JEC Group have brought together the international community of composites leaders and executives in our Composites Circle as an unique networking opportunity to meet with both peers and future partners.
JEC Europe 2012 - Lightweight construction is gaining attention – and not only in the automotive industry. Bumpers, fenders, roof, and car interiors – every kilo stripped is golden profit.
Less weight means more kilometres with the same battery charge or tank of gas. To better address the needs of this huge market, organic sheets can be used with resin laminated products.
Short fibres can be used in plastics, as well as glass mat reinforced thermoplastics (GMT) or organic sheets, as a flat support and finally inserted with continuous filament according to predetermined laying patterns. Weberit uses a virtual test station to simulate the working life of a plastic part and then determine where exactly to place the continuous filaments to provide the best effect where it is most needed. "Strength & force just in place." This means setting continuous filaments in the right place along the lines of force where they work during the product lifetime. This way, it is possible to shed further weight.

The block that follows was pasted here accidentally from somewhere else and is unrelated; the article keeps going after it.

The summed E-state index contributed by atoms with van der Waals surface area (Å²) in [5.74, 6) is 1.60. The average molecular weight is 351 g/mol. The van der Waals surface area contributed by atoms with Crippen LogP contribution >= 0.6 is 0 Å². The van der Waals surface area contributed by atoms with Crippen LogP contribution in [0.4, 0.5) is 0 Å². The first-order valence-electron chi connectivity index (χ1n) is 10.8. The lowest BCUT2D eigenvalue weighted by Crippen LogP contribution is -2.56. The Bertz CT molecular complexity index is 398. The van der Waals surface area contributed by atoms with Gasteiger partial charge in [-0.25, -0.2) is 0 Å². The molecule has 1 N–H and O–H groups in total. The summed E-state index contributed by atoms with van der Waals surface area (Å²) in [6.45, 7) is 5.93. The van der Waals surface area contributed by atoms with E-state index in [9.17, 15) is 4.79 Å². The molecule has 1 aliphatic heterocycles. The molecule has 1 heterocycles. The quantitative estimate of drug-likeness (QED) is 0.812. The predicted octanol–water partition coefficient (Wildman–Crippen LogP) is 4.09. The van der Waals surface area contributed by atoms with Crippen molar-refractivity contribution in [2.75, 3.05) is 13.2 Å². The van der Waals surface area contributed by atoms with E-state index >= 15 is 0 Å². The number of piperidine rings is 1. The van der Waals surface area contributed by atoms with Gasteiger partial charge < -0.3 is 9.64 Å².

Weberit Werke Dräbing GmbH (Oberlahr, Germany) has developed a method whereby conventional glass mat thermoplastics (GMT) and organic sheets can be cost-effectively overmoulded with additional functional elements of reinforcing fibre strands.
With this new process (patent pending), fibre strands of different materials such as glass, carbon, aramid or basalt are inserted along the lines of force. This method provides much higher resistance than conventional short-fibre reinforced plastics and achieves higher stiffness and strength. This significantly facilitates industrial processing due to shorter cycle times.
More information: www.weberit.de